Stefano Marrone

HeForShe: Stefano Marrone | Founder and MD, Nucco Brain

Stefano MarroneStefano Marrone is Founder and MD of Nucco Braina tech-led strategic agency that creates innovative content (eg: AR and VR experiences) for clients including Deloitte, the European Space Agency, Google, HSBC, JP Morgan, BBC, John Lewis Partnership and Water Aid.

Stefano Marrone is also a former Forbes ‘100 Under 30’ alumnus, a Google for Startups Accelerator programme mentor and a guest lecturer for a number of leading UK universities, including Goldsmiths University of London, UCL, SOAS and ESCP.

After a career in Italian advertising agencies and the Canadian entertainment industry, Marrone moved to London to gain an MA in Creative and Cultural Entrepreneurship from Goldsmiths University. He then founded Nucco Brain, which is now part of the UNIT9 Group (named Tech Company of the Year 2020’ by ad land bible, Campaign).

Why do you support the HeForShe campaign? For example – have you witnessed the benefits that diversity can bring to a workplace?

We have definitely strongly benefited from a diverse leadership and workforce. The variety of angles from which business challenges can be seen is higher, and so are our options when tackling and solving them.

We also believe that more diversity in the business provides better creative outcomes for our clients. Creativity thrives when different points of view, cultures and opinions can interact and enrich each other.

Why do you think it’s important for men to support gender equality in the workplace?

Sadly, it’s true that often positions of power are still largely held by men. If we want gender equality to happen, we need to get men involved and sponsor it as much as possible.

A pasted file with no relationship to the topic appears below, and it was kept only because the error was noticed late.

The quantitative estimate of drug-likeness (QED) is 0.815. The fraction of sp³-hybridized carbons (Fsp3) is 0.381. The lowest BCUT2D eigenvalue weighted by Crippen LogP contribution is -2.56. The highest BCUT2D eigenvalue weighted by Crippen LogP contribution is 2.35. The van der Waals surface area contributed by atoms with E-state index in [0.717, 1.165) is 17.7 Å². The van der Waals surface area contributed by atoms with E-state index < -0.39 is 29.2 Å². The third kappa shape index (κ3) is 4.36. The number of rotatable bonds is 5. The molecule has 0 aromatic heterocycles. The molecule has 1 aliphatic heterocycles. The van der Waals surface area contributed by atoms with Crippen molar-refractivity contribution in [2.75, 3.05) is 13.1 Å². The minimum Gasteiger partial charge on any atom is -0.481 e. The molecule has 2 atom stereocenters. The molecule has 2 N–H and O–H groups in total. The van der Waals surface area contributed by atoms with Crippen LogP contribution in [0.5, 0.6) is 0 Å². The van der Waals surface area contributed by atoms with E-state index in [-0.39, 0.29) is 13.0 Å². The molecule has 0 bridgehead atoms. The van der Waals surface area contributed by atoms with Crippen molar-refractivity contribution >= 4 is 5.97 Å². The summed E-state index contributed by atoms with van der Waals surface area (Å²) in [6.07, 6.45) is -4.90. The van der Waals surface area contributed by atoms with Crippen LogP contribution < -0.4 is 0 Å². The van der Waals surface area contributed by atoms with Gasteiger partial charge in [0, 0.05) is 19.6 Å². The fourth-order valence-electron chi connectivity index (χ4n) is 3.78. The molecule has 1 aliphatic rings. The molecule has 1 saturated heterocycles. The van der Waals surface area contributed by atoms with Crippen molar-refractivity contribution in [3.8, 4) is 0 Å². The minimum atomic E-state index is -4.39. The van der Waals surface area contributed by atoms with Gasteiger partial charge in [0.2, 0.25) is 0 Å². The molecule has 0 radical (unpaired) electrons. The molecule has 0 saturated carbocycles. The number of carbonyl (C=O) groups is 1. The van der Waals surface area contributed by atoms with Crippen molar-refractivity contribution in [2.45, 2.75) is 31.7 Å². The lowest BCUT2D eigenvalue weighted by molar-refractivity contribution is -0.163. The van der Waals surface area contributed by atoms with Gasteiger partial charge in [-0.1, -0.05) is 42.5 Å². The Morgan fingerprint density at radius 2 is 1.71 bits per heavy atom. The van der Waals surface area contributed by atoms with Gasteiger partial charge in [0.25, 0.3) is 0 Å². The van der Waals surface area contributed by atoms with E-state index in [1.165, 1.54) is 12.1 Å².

How welcome are men in the gender equality conversation currently?

I think it’s a mixed bag at the moment. I have felt unwelcome in some of the events and conversations I’ve joined in-person and online. Too often men are seen as “the enemy” for this cause, but they can be as big an advocate as women, if they are allowed to join the fight.

Do you think groups/networks that include the words “women in…” or “females in…” make men feel like gender equality isn’t really their problem or something they need to help with?

If a man feels that way just because of the name of a group, we are in trouble as a society. Gender equality is so clearly a challenge that hasn’t been resolved, that any group called “Women in XXX” just clearly identifies its area of interest.

What can businesses do to encourage more men to feel welcome enough to get involved in the gender debate?

Firstly, simply make the invitation. And repeat it often. Saying “all men are welcome” in a clear way is helpful to break hesitation.
Second, make clear the difference between listening and sharing moments.

Sometimes, I haven’t joined a group or a conversation out of respect, to leave space for a forum. It’s important for an association that promotes gender equality to clearly define the moments when men are invited to take part of the conversation and the ones when it’s about having a safe space to discuss without boundaries or feeling watched.

Do you currently mentor any women or have you in the past?

I am part of the Seed Mentorship Program at Ravensbourne University, where I have mentored two very talented female students on how to build a portfolio and launch their career. I will certainly do so next year too.

As MD of Nucco Brain, the career progression of my direct reports is essential and, at the moment, four out of seven of them are women.